Saturday, July 23, 2011

An End to Loosies?

Opened cigarette boxes offer 'loosies' along Ave. Jimenez.
Update: As of November, nothing's changed in the sale of loose cigarettes. A street vendor, after selling a pair of loosies to a young couple, says 'Well, we can't die of hunger,' and points out that the vendor earns much more by selling cigarettes by the stick than by the box. She pointed out that neighboring liquor stores also sold alcohol illegally to minors. When the police come by, they hide the open boxes, she said. The only way to end this practice is with sting operations.

On Thursday, a law took effect prohibiting all cigarette advertising and, more controversally, the sale of 'loosies' or single cigarettes.

Most of the public commentary I've heard about the 'loosies' prohibition has been negative: it will hurt the incomes of the informal vendors and small shopkeepers who sell single cigarettes; by making full packs the only option, smokers will smoke nor, not less; the law is unenforceable.

Building a future market: tobacco company contractors
interview young people about their smoking habits
in La Candelaria, a university neighborhood.
The first two criticisms miss the point. Yes, an end to loose cigarette sales will cut vendors' incomes. But, if vendors' incomes were the top priority, then we should give them license to sell heroin, cocaine and pornography to anybody who wants them, as well. On the second, I doubt whether, on balance, many people would smoke more without loosies, but this law's goal is not to affect adult smokers, who have a right to continue their habit. Access to cheap, single cigarettes, which can be bought on the street starting at about 150 pesos, or a dime, gets lots of kids started smoking and starts them on a lifelong addiction. If they had to shell out for a whole pack, they might buy a candy instead - or even save their coins.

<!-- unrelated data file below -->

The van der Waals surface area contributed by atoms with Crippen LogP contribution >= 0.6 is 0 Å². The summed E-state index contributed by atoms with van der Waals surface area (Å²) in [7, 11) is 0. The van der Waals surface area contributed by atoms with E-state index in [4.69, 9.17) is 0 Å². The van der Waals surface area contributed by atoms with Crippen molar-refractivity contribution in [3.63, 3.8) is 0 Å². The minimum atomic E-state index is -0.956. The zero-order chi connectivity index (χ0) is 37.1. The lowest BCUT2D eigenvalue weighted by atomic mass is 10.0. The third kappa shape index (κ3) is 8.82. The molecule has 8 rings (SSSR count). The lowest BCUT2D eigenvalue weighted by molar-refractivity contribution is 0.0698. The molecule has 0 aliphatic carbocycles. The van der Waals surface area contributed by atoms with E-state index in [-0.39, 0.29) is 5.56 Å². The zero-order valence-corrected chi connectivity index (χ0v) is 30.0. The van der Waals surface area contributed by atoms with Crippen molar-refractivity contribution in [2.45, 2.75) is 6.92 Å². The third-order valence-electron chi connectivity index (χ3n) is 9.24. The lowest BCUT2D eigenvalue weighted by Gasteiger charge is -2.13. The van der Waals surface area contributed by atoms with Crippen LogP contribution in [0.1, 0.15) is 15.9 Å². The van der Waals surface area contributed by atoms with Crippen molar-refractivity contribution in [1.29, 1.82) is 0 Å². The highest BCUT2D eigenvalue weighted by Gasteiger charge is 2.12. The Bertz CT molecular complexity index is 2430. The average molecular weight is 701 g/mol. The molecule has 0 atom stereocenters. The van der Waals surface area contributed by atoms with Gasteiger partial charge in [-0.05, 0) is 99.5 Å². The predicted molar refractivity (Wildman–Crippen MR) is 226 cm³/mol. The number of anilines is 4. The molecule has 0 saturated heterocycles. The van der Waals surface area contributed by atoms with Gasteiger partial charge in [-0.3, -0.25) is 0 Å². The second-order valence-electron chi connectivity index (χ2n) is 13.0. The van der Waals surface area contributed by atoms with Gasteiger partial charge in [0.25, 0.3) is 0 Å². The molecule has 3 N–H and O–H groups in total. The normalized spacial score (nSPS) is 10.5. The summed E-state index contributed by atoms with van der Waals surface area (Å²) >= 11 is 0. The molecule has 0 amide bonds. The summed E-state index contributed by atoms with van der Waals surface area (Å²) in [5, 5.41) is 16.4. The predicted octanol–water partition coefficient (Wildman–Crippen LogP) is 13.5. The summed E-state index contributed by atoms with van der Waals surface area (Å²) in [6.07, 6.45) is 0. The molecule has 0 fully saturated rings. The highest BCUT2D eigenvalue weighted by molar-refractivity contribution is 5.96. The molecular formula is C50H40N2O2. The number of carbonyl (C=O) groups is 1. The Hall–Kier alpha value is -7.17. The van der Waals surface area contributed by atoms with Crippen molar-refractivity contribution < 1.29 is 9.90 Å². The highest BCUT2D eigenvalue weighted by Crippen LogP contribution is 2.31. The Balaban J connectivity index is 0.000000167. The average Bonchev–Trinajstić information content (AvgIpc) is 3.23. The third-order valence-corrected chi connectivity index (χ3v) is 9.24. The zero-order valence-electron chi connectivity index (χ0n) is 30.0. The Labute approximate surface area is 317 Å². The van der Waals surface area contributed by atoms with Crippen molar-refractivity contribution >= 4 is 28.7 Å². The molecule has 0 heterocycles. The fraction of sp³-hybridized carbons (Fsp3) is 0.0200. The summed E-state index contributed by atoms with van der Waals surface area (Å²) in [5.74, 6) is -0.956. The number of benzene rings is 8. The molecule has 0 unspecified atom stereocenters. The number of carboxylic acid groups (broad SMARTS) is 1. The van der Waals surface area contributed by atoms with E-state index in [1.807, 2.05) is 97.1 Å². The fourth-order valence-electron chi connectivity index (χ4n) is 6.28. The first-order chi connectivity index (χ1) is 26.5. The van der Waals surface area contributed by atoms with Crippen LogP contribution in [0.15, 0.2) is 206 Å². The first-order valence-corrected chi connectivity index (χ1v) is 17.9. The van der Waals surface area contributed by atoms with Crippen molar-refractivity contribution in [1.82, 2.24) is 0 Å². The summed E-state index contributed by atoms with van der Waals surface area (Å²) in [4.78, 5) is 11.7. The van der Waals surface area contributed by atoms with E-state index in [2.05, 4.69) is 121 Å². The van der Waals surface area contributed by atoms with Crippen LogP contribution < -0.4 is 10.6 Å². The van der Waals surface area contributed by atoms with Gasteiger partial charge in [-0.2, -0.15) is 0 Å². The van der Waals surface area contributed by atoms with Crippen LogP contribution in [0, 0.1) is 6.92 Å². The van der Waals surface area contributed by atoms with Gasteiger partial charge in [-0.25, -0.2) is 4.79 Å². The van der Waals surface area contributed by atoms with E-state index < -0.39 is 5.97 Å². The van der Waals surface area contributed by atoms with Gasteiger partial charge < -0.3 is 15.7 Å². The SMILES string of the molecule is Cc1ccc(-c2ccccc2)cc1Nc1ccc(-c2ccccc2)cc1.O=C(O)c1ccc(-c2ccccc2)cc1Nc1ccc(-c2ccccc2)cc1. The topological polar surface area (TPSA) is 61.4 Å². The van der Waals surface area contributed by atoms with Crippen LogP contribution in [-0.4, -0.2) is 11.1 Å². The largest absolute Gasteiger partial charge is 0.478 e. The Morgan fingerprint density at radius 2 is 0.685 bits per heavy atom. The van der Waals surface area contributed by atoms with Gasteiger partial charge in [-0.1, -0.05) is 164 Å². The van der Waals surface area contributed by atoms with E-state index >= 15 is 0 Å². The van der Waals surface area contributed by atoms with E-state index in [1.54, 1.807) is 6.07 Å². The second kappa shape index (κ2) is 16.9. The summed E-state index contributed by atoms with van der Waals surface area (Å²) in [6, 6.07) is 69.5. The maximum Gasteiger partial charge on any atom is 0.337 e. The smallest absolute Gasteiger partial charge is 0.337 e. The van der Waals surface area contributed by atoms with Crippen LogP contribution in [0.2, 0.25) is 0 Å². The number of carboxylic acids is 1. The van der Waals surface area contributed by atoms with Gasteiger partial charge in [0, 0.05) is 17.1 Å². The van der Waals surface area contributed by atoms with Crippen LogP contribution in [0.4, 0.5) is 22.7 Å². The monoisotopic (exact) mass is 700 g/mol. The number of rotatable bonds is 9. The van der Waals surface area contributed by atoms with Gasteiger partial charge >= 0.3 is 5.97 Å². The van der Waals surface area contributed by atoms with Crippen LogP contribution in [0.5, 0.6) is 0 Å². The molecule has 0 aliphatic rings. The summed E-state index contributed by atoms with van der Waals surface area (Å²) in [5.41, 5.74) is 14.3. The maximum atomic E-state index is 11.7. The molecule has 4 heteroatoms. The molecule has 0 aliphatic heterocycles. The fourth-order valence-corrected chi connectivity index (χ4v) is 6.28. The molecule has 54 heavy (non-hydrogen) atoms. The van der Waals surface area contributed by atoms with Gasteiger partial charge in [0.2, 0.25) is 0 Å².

A lifelong market? young person smokes on La Plaza del Chorro. 
On the other hand, critics are right that this law will likely not be enforced, altho it could be. A local shopkeeper tells me that cigarettes sell for about one-third more when vended singly than when sold by the pack. That gives vendors a big economic incentive to open cigarette packs and sell the sticks one by one. 

Expect shopkeepers to keep their opened packs under the counter. If police or health authorities question them, they'll just explain that those ten opened packs are the ones they are smoking themselves.
In a neighborhood shop. This space
had contained a cigarette ad. 

The only way to catch single-stick sellers would be with sting operations: employing people to try to buy single cigarettes. But Colombian police don't use such strategies.

The tobacco companies have removed lots of the cigarette advertising which has papered this city. But they haven't given up on their battle on young Colombians' hearts and lungs. This afternoon, I watched young people interviewing other young people about their smoking and cigarette buying habits. They appear to focus only on young men and women - after all, that's tobacco's future market.

A Marlboro sign on a city bus. 
The warning says 'Smoking causes abortion.' If abortion is mostly prohibited, then why is smoking permitted?



By Mike Ceaser, of Bogotá Bike Tours

2 comments:

Marcela said...

Interesting, I hadn't heard of this. It's a strange law to enforce, and comes as a surprise to me. I always quite liked the freedom of just being able to purchase a single cigarette, even though I don't smoke myself I thought it was a nice thing. If it cuts back smoking in general I guess it's good, but I can see the negative points too.

Ryan
www.seecolombia.travel/blog

Miguel said...

I don't know what the law's short-term impact on smoking would be IF IT WERE ENFORCED. The goal is certainly long-term, to prevent kids from starting to smoke. But all of this depends on enforcement, which is doubtful.

It's interesting how Colombia is moving forward with anti-smoking laws, but doing almost nothing about other sources of air pollution. Perhaps this shows that the World Health Org's pressure makes a difference.